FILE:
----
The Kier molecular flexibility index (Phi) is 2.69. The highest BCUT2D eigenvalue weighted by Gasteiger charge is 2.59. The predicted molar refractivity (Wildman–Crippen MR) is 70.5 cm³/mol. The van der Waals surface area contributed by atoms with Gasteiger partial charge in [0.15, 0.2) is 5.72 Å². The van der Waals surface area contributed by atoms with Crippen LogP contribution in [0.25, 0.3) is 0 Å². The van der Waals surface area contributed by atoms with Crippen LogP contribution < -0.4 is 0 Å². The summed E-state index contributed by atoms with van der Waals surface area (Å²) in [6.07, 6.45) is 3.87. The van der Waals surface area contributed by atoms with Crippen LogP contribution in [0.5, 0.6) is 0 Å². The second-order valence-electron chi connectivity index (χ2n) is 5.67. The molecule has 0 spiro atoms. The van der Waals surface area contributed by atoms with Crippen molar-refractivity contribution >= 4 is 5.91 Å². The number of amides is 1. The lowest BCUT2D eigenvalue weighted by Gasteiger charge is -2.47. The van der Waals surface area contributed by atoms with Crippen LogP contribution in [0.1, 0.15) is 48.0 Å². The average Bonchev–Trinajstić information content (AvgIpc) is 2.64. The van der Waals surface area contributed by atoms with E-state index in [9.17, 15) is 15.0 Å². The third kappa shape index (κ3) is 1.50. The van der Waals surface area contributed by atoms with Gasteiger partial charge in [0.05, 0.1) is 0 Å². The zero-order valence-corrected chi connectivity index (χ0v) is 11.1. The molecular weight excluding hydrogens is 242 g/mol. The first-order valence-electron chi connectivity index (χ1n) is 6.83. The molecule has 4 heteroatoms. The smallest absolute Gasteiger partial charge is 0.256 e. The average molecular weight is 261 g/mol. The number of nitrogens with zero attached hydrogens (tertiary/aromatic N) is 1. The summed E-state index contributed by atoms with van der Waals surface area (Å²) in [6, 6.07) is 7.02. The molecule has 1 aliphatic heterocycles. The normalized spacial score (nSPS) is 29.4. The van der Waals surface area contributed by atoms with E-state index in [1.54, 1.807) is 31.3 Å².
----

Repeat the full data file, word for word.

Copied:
The Kier molecular flexibility index (Phi) is 2.69. The highest BCUT2D eigenvalue weighted by Gasteiger charge is 2.59. The predicted molar refractivity (Wildman–Crippen MR) is 70.5 cm³/mol. The van der Waals surface area contributed by atoms with Gasteiger partial charge in [0.15, 0.2) is 5.72 Å². The van der Waals surface area contributed by atoms with Crippen LogP contribution in [0.25, 0.3) is 0 Å². The van der Waals surface area contributed by atoms with Crippen LogP contribution < -0.4 is 0 Å². The summed E-state index contributed by atoms with van der Waals surface area (Å²) in [6.07, 6.45) is 3.87. The van der Waals surface area contributed by atoms with Crippen LogP contribution in [0.5, 0.6) is 0 Å². The second-order valence-electron chi connectivity index (χ2n) is 5.67. The molecule has 0 spiro atoms. The van der Waals surface area contributed by atoms with Crippen molar-refractivity contribution >= 4 is 5.91 Å². The number of amides is 1. The lowest BCUT2D eigenvalue weighted by Gasteiger charge is -2.47. The van der Waals surface area contributed by atoms with Crippen LogP contribution in [0.1, 0.15) is 48.0 Å². The average Bonchev–Trinajstić information content (AvgIpc) is 2.64. The van der Waals surface area contributed by atoms with E-state index in [9.17, 15) is 15.0 Å². The third kappa shape index (κ3) is 1.50. The van der Waals surface area contributed by atoms with Gasteiger partial charge in [0.05, 0.1) is 0 Å². The zero-order valence-corrected chi connectivity index (χ0v) is 11.1. The molecular weight excluding hydrogens is 242 g/mol. The first-order valence-electron chi connectivity index (χ1n) is 6.83. The molecule has 4 heteroatoms. The smallest absolute Gasteiger partial charge is 0.256 e. The average molecular weight is 261 g/mol. The number of nitrogens with zero attached hydrogens (tertiary/aromatic N) is 1. The summed E-state index contributed by atoms with van der Waals surface area (Å²) in [6, 6.07) is 7.02. The molecule has 1 aliphatic heterocycles. The normalized spacial score (nSPS) is 29.4. The van der Waals surface area contributed by atoms with E-state index in [1.54, 1.807) is 31.3 Å².